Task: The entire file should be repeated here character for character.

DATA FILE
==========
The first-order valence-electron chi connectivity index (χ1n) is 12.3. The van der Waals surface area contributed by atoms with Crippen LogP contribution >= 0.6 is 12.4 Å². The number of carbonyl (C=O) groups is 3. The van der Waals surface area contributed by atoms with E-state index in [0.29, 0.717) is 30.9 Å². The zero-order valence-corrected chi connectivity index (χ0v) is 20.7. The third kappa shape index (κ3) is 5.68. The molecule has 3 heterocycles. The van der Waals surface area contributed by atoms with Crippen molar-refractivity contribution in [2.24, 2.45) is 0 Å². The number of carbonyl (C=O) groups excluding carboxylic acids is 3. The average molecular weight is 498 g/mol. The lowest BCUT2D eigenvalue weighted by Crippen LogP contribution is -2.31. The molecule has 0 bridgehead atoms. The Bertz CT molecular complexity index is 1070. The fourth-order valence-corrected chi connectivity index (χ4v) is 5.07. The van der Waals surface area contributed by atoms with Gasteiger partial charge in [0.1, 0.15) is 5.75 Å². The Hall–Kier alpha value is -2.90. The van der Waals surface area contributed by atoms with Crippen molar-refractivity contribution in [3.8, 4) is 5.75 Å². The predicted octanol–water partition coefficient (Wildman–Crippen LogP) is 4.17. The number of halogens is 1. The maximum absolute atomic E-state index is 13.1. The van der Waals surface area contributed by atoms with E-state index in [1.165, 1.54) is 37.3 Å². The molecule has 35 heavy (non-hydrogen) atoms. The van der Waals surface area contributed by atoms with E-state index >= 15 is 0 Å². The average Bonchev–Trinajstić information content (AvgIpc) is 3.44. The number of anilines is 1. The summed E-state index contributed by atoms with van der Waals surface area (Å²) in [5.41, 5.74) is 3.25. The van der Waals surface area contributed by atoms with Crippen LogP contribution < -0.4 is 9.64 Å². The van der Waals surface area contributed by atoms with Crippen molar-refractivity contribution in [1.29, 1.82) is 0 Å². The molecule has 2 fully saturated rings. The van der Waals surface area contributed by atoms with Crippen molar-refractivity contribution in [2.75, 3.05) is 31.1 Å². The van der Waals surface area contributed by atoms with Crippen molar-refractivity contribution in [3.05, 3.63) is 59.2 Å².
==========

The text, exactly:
The first-order valence-electron chi connectivity index (χ1n) is 12.3. The van der Waals surface area contributed by atoms with Crippen LogP contribution >= 0.6 is 12.4 Å². The number of carbonyl (C=O) groups is 3. The van der Waals surface area contributed by atoms with E-state index in [0.29, 0.717) is 30.9 Å². The zero-order valence-corrected chi connectivity index (χ0v) is 20.7. The third kappa shape index (κ3) is 5.68. The molecule has 3 heterocycles. The van der Waals surface area contributed by atoms with Crippen molar-refractivity contribution in [2.24, 2.45) is 0 Å². The number of carbonyl (C=O) groups excluding carboxylic acids is 3. The average molecular weight is 498 g/mol. The lowest BCUT2D eigenvalue weighted by Crippen LogP contribution is -2.31. The molecule has 0 bridgehead atoms. The Bertz CT molecular complexity index is 1070. The fourth-order valence-corrected chi connectivity index (χ4v) is 5.07. The van der Waals surface area contributed by atoms with Gasteiger partial charge in [0.1, 0.15) is 5.75 Å². The Hall–Kier alpha value is -2.90. The van der Waals surface area contributed by atoms with Crippen molar-refractivity contribution in [3.8, 4) is 5.75 Å². The predicted octanol–water partition coefficient (Wildman–Crippen LogP) is 4.17. The number of halogens is 1. The maximum absolute atomic E-state index is 13.1. The van der Waals surface area contributed by atoms with E-state index in [1.165, 1.54) is 37.3 Å². The molecule has 35 heavy (non-hydrogen) atoms. The van der Waals surface area contributed by atoms with E-state index >= 15 is 0 Å². The average Bonchev–Trinajstić information content (AvgIpc) is 3.44. The number of anilines is 1. The summed E-state index contributed by atoms with van der Waals surface area (Å²) in [5.41, 5.74) is 3.25. The van der Waals surface area contributed by atoms with Crippen LogP contribution < -0.4 is 9.64 Å². The van der Waals surface area contributed by atoms with Crippen molar-refractivity contribution in [1.29, 1.82) is 0 Å². The molecule has 2 fully saturated rings. The van der Waals surface area contributed by atoms with Crippen molar-refractivity contribution in [2.75, 3.05) is 31.1 Å². The van der Waals surface area contributed by atoms with Crippen molar-refractivity contribution in [3.05, 3.63) is 59.2 Å².